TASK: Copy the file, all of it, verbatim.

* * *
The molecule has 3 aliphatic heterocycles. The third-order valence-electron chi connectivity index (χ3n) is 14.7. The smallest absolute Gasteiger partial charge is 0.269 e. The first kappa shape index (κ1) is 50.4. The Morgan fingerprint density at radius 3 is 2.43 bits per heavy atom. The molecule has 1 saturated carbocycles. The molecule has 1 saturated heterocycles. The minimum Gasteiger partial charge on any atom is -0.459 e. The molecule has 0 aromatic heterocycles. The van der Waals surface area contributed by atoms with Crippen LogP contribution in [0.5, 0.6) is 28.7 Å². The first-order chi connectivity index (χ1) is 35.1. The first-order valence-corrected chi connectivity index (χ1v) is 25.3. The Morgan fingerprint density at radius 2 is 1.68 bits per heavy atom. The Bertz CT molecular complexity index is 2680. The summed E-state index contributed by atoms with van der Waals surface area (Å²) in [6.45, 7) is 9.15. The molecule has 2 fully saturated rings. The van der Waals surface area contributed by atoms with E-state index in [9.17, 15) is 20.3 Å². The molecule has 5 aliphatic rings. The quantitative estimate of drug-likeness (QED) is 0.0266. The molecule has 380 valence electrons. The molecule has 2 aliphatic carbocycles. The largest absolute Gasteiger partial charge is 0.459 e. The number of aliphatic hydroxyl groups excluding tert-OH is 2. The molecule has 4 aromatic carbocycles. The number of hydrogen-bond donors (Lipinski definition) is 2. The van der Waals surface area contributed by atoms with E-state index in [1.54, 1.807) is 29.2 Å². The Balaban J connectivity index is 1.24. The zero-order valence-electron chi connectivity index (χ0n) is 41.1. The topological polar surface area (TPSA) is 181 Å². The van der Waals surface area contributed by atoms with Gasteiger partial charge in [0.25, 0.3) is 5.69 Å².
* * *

The molecule has 3 aliphatic heterocycles. The third-order valence-electron chi connectivity index (χ3n) is 14.7. The smallest absolute Gasteiger partial charge is 0.269 e. The first kappa shape index (κ1) is 50.4. The Morgan fingerprint density at radius 3 is 2.43 bits per heavy atom. The molecule has 1 saturated carbocycles. The molecule has 1 saturated heterocycles. The minimum Gasteiger partial charge on any atom is -0.459 e. The molecule has 0 aromatic heterocycles. The van der Waals surface area contributed by atoms with Crippen LogP contribution in [0.5, 0.6) is 28.7 Å². The first-order chi connectivity index (χ1) is 35.1. The first-order valence-corrected chi connectivity index (χ1v) is 25.3. The Morgan fingerprint density at radius 2 is 1.68 bits per heavy atom. The Bertz CT molecular complexity index is 2680. The summed E-state index contributed by atoms with van der Waals surface area (Å²) in [6.45, 7) is 9.15. The molecule has 2 fully saturated rings. The van der Waals surface area contributed by atoms with E-state index in [9.17, 15) is 20.3 Å². The molecule has 5 aliphatic rings. The quantitative estimate of drug-likeness (QED) is 0.0266. The molecule has 380 valence electrons. The molecule has 2 aliphatic carbocycles. The largest absolute Gasteiger partial charge is 0.459 e. The number of aliphatic hydroxyl groups excluding tert-OH is 2. The molecule has 4 aromatic carbocycles. The number of hydrogen-bond donors (Lipinski definition) is 2. The van der Waals surface area contributed by atoms with E-state index in [1.54, 1.807) is 29.2 Å². The Balaban J connectivity index is 1.24. The zero-order valence-electron chi connectivity index (χ0n) is 41.1. The topological polar surface area (TPSA) is 181 Å². The van der Waals surface area contributed by atoms with Gasteiger partial charge in [0.25, 0.3) is 5.69 Å².